One way to keep kids from using their devices too much is to limit their access by time. In the Downtime settings, you can choose a start and end time for the period when they will not be able to use the device.
If you click Custom, you can set downtime for each day of the week, but you don’t have an option to set multiple downtime periods.
Note that the apps defined in Always Allowed (as discussed below) are not affected by the downtime limit.
The Add Limits section lets you set usage limits for specific apps. Click + on Mac, or tap Add Limit to add an app to the list. You can set limits by category – such as social media, games, entertainment, and others – or you can set limits for specific apps. Click the > on Mac, or tap a category, to see apps in each category, or use the Search field to find apps you want to limit.
Select categories and/or apps, and apply time limits for each day, or customize the time limit by the day of the week. For example, you can let your kids play more games on the weekend. Click Custom (Mac) or tap Customize Days (iPhone or iPad), then tap a day to adjust its settings.
Note that if you set limits on a category, any apps downloaded from the App Store in that category will also be limited. These categories are not perfect; they correspond to categories selected by developers when they submit apps to the App Store. For the most part, they’re fine; you won’t find games in the non-game category. But there may be some overlap.
Communication settings let you fine tune who your child can communicate with, and whether they can communicate with anyone during downtime. You want to make sure that your children can communicate with their parents during downtime, so if you don’t choose Everyone, make sure to enable your contacts here.
Irrespective of Downtime and App Limits settings, you can choose which apps are always allowed on the device. By default, Apple includes the Phone app, Messages, and Maps. It’s a good idea to make it possible for your kids to always access these, so you can stay in touch with them, and so they can find their way if they need to, but you can turn them off if you wish.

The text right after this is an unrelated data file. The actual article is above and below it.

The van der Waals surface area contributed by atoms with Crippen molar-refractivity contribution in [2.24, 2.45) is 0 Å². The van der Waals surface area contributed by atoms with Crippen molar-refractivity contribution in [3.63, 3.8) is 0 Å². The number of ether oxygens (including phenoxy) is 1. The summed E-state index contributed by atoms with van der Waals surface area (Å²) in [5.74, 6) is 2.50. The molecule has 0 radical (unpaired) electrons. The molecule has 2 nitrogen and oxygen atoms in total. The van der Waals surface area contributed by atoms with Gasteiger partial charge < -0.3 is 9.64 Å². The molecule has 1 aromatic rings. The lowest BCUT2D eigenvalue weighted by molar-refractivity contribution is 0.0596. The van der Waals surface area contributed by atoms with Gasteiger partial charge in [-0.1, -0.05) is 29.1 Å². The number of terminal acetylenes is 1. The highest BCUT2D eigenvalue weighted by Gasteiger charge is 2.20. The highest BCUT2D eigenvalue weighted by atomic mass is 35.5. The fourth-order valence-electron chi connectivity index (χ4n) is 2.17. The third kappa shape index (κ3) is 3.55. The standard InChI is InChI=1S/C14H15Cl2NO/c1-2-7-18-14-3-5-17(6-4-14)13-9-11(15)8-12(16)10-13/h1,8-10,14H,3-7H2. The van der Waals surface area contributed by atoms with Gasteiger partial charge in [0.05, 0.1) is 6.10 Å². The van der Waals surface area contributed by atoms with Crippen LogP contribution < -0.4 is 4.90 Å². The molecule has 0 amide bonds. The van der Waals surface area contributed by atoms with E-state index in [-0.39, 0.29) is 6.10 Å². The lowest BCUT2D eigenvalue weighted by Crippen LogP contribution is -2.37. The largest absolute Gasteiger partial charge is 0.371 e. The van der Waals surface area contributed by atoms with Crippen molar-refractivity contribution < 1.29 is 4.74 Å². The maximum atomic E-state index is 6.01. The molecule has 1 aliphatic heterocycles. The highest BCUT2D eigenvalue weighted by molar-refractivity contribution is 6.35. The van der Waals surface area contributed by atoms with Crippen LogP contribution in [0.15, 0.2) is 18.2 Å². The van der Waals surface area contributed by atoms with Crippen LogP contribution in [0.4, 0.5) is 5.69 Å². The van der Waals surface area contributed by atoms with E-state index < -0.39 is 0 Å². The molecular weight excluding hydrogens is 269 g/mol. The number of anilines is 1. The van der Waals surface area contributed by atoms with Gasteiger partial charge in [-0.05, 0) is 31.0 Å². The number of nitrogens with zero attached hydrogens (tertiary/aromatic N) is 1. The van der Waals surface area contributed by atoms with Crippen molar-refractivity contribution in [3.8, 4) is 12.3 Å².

You can also add any individual app to the Always Allowed list; this is useful if an app is miscategorized and your child needs to use it, such as for their homework.
You may notice some strange items in this list; they are long strings of letters and numbers. These correspond to Safari shortcuts that you may have created on your home screen, which won’t show up as individual apps. This isn’t very useful, and you cannot add a specific website to Always Allowed. And if you’re sharing Screen Time across devices, you’ll see Mac apps on your iPhone and iPad, and iOS/iPadOS apps on your Mac.
Content & Privacy Restrictions
This screen gives you some granular control over specific content and privacy settings.
There are four tabs:
Content: Under Content Restrictions, you can limit content such as movies, TV shows, or apps by age rating, and you can block explicit music and podcasts. You can block adult websites in the Web Content section, or add a list of websites you want to let your kids use in the Allowed Websites Only list. And you can block things like Siri web searches, or Game Center features.
Stores: On this tab you can set ratings for content allowed – movies, TV shows, apps, and more – and you can enable or disable the ability to install apps, delete apps, or make in-app purchases. There is also a setting to require a password immediately after a purchase in Apple’s stores, or after 15 minutes.
Apps: This lets you allow or deny access to certain apps.
Other: You can choose if the user can change their passcode, make changes to their account, and more.
Screen Time offers a lot of settings you can use to understand how you use your devices, and to protect your children; it’s worth taking some time to go through them and figure out what works best. As your children mature, and as they understand the dangers of the internet, you can adjust these settings and be more flexible. While these parental controls are not 100% infallible, they go a long way to giving you peace of mind when your children use a Mac, iPhone, or iPad.